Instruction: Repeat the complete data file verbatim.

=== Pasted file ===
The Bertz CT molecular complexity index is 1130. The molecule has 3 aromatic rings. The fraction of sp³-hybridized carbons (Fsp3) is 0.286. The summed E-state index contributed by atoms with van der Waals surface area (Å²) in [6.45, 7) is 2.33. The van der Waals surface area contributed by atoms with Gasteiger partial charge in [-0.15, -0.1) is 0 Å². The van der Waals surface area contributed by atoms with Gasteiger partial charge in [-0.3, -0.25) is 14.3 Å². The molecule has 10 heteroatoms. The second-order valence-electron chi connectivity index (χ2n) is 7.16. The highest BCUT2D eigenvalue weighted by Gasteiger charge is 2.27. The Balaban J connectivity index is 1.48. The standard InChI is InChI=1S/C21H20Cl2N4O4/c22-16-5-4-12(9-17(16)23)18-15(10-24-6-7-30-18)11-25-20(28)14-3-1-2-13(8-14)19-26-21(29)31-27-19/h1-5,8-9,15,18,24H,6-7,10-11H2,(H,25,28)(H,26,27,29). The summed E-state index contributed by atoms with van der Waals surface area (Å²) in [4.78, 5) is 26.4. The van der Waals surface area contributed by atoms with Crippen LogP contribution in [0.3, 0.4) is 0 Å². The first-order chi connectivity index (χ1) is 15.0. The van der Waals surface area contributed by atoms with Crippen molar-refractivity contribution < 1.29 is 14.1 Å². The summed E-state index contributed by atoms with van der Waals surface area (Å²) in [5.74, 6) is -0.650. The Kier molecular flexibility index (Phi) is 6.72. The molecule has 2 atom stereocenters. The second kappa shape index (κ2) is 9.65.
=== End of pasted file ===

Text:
The Bertz CT molecular complexity index is 1130. The molecule has 3 aromatic rings. The fraction of sp³-hybridized carbons (Fsp3) is 0.286. The summed E-state index contributed by atoms with van der Waals surface area (Å²) in [6.45, 7) is 2.33. The van der Waals surface area contributed by atoms with Gasteiger partial charge in [-0.15, -0.1) is 0 Å². The van der Waals surface area contributed by atoms with Gasteiger partial charge in [-0.3, -0.25) is 14.3 Å². The molecule has 10 heteroatoms. The second-order valence-electron chi connectivity index (χ2n) is 7.16. The highest BCUT2D eigenvalue weighted by Gasteiger charge is 2.27. The Balaban J connectivity index is 1.48. The standard InChI is InChI=1S/C21H20Cl2N4O4/c22-16-5-4-12(9-17(16)23)18-15(10-24-6-7-30-18)11-25-20(28)14-3-1-2-13(8-14)19-26-21(29)31-27-19/h1-5,8-9,15,18,24H,6-7,10-11H2,(H,25,28)(H,26,27,29). The summed E-state index contributed by atoms with van der Waals surface area (Å²) in [4.78, 5) is 26.4. The van der Waals surface area contributed by atoms with Crippen LogP contribution in [0.3, 0.4) is 0 Å². The first-order chi connectivity index (χ1) is 15.0. The van der Waals surface area contributed by atoms with Crippen molar-refractivity contribution < 1.29 is 14.1 Å². The summed E-state index contributed by atoms with van der Waals surface area (Å²) in [5.74, 6) is -0.650. The Kier molecular flexibility index (Phi) is 6.72. The molecule has 2 atom stereocenters. The second kappa shape index (κ2) is 9.65.